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First Lessons in Maori

VIII. Verbs

VIII. Verbs.

§ 43. Inflexions.

The Maori verb has no true inflexions, but the Passive Voice is formed by adding a passive termination to the Active form, (§ 51), while another termination forms the verbal noun. (§ 58.)

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§ 44.

Differences of Tense are denoted by auxiliary particles, e, ana, kua, i, ka, the same form in each case serving for all persons and numbers. Particular attention must be given to the use of the negative adverbs, which cannot be used indiscriminately, and also to the fact that, in the negative form of the Perfect, kua is changed into kia.

The Inceptive denotes a change from one state or action to another, or the commencement of a new action or condition, and may be either Past, Present, or Future; the actual time to be determined by the context. With a negative it may often be translated by “cease to.”

§ 45.

It must be understood that the tenses of a Maori verb indicate the condition of the action, but do not, except in the case of the Past Indefinite and the Future, connote a time relationship. The Imperfect and Perfect may have a past, present, or future reference according to the context.

  • E huihui ana nga tangata, the men are assembling.

  • Kua huihui nga tangata, the men have assembled.

  • E huihui ana nga tangata inanahi, the men were assembling yesterday.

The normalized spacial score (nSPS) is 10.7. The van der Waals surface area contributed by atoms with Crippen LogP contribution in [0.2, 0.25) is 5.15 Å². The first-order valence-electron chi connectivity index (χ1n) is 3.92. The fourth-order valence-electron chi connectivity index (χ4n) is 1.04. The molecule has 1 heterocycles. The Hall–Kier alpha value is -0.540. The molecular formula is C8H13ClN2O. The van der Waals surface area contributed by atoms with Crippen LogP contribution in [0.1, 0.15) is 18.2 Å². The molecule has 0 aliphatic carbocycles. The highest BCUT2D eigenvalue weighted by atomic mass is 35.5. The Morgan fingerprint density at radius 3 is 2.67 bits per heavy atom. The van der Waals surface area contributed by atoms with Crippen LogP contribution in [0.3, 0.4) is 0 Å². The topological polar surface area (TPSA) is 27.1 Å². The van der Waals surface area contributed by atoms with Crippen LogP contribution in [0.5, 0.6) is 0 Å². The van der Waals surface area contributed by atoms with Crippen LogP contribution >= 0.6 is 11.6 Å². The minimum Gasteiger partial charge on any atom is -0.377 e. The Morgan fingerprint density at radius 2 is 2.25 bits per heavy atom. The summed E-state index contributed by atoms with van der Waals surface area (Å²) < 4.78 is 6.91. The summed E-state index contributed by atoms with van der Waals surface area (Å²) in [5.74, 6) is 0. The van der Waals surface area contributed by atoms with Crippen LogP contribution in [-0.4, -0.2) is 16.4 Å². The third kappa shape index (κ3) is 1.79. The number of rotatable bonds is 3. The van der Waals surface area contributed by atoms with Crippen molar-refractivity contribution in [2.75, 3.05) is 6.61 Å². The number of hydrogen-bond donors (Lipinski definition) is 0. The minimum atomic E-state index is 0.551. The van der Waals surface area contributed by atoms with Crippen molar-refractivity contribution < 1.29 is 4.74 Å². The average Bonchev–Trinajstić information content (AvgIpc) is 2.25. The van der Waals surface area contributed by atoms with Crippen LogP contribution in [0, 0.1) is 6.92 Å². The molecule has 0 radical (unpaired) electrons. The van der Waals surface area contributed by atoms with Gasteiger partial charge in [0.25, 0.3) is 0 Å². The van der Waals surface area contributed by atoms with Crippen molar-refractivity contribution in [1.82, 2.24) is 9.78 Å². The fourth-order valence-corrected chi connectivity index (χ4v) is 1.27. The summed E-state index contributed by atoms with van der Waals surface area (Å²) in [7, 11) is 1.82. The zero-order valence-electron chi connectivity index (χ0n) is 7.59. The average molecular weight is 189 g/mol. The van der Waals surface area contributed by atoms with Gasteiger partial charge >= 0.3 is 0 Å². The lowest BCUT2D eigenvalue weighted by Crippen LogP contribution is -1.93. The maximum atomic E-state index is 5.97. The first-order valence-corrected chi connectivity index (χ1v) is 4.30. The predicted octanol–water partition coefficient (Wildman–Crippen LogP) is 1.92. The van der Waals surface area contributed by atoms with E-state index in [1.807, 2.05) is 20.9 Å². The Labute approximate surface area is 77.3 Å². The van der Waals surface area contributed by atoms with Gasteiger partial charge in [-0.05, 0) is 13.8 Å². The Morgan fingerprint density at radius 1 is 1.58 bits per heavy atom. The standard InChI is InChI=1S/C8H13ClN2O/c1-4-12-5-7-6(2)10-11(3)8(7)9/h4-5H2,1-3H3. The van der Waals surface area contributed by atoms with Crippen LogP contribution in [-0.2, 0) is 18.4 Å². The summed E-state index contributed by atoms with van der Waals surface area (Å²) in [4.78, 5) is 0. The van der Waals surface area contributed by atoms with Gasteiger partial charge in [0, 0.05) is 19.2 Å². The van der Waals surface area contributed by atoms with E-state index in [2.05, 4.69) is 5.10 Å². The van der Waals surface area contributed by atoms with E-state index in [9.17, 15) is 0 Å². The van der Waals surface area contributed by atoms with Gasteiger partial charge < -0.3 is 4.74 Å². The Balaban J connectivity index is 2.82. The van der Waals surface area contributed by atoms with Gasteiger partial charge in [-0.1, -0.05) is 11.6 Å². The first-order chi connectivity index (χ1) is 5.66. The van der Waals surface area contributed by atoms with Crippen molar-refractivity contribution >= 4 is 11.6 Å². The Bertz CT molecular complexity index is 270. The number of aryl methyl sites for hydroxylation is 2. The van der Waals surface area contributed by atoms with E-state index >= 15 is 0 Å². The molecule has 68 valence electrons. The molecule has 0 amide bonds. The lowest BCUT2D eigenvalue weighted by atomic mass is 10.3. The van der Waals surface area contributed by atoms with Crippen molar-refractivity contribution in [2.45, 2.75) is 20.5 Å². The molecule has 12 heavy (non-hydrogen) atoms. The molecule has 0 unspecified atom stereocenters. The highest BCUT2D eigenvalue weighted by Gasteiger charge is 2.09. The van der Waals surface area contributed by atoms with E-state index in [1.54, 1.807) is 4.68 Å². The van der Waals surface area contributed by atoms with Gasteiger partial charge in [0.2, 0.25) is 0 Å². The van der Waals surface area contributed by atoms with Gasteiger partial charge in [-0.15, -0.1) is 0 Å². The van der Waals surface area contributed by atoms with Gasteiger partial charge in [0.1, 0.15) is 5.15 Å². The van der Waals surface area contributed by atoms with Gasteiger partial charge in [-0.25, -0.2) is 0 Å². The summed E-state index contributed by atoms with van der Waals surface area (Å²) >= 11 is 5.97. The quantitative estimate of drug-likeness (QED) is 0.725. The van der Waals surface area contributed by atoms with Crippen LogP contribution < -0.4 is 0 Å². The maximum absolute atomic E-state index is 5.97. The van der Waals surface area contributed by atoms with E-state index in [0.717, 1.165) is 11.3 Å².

• Kua huihui nga tangata inanahi, the men had assembled yesterday.

  • Apopo e huihui ana ratou, to-morrow they will be assembling.

  • Apopo kua huihui ratou, to-morrow they will have assembled.

  • Ka huihui ratou inanahi, they assembled (or began to assemble) yesterday.

  • Ka huihui ratou apopo, they will assemble (or begin to assemble) to-morrow.

  • Ka kore ahau e pupuri, I cease to hold.

  • Te matenga o Tohi, ka kore a Pi e hanga i te whare, when Tohi died, Pi ceased to build the house.

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§ 46. Active Voice.

i. Indicative.
1. Inceptive (Past, present, or future).

Ka karanga ahau, I began (begin or shall begin) calling, or I became, etc.

Ka kore ahau e karanga, I became (become or shall become) not catting, or I ceased (cease or shall cease) calling.

2. Imperfect (Continuous; past, present, or future).

E karanga ana ahau, I was, am, or will be calling.

Kahore ahau e karanga ana, I was not, am not, or will not be calling.

3. Perfect (Completed; past, present, or future).

Kua karanga ahau, I had, have, or will have called.

Kahore ahau kia karanga, I had not, have not, or will not have called.

4. Past (Indefinite).
  • I karanga ahau, I called.

  • Kihai ahau i karanga, I did not call.

5. Future (Indefinite).
  • E karanga ahau, I shall call.

  • E kore ahau e karanga, I shall not call.

6. Future (Emphatic).
  • Tera ahau e karanga, I shall (or will) call.

  • Tera ahau e kore e karanga, I shall (or will) not call.

7. Narrative form.
  • Karanga ana ahau, I called.

(Not used in the negative).

ii. Imperative.
1. Strong (Mandatory or Precatory).
  • Karanga! call! E noho! sit!

  • Kaua e karanga! Do not call!

2. Weak (Hortatory or Deliberative).
  • Me karanga ahau, I had better call or let me call.

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iii. Subjunctive.
1. Inceptive (Future).
  • Ki te mea ka karanga ahau, If I should begin calling.